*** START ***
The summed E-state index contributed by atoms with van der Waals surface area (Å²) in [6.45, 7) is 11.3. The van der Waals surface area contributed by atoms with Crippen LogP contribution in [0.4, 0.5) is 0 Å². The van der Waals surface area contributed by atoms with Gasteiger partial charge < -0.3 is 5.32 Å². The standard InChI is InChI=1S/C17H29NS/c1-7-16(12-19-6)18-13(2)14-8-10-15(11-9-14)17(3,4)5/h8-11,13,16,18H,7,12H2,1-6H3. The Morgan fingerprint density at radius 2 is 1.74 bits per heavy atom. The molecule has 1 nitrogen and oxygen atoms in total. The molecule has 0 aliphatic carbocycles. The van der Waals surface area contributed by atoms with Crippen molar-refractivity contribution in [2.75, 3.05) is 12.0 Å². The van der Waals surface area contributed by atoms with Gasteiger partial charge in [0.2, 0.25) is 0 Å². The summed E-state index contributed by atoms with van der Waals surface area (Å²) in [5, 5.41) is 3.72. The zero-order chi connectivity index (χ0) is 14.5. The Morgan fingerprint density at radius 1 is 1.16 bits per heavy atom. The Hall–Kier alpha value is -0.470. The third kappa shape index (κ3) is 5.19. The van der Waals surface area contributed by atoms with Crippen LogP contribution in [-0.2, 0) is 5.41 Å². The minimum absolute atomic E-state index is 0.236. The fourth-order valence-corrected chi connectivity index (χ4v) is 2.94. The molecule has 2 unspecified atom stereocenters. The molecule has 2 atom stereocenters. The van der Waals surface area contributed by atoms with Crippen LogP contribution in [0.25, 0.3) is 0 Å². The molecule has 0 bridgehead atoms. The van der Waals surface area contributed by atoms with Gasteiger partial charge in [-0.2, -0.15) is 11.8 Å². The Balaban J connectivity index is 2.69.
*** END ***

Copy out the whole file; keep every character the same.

The summed E-state index contributed by atoms with van der Waals surface area (Å²) in [6.45, 7) is 11.3. The van der Waals surface area contributed by atoms with Crippen LogP contribution in [0.4, 0.5) is 0 Å². The van der Waals surface area contributed by atoms with Gasteiger partial charge < -0.3 is 5.32 Å². The standard InChI is InChI=1S/C17H29NS/c1-7-16(12-19-6)18-13(2)14-8-10-15(11-9-14)17(3,4)5/h8-11,13,16,18H,7,12H2,1-6H3. The Morgan fingerprint density at radius 2 is 1.74 bits per heavy atom. The molecule has 1 nitrogen and oxygen atoms in total. The molecule has 0 aliphatic carbocycles. The van der Waals surface area contributed by atoms with Crippen molar-refractivity contribution in [2.75, 3.05) is 12.0 Å². The van der Waals surface area contributed by atoms with Gasteiger partial charge in [0.2, 0.25) is 0 Å². The summed E-state index contributed by atoms with van der Waals surface area (Å²) in [5, 5.41) is 3.72. The zero-order chi connectivity index (χ0) is 14.5. The Morgan fingerprint density at radius 1 is 1.16 bits per heavy atom. The Hall–Kier alpha value is -0.470. The third kappa shape index (κ3) is 5.19. The van der Waals surface area contributed by atoms with Crippen LogP contribution in [-0.2, 0) is 5.41 Å². The minimum absolute atomic E-state index is 0.236. The fourth-order valence-corrected chi connectivity index (χ4v) is 2.94. The molecule has 2 unspecified atom stereocenters. The molecule has 2 atom stereocenters. The van der Waals surface area contributed by atoms with Crippen LogP contribution in [0.25, 0.3) is 0 Å². The molecule has 0 bridgehead atoms. The van der Waals surface area contributed by atoms with Gasteiger partial charge in [-0.2, -0.15) is 11.8 Å². The Balaban J connectivity index is 2.69.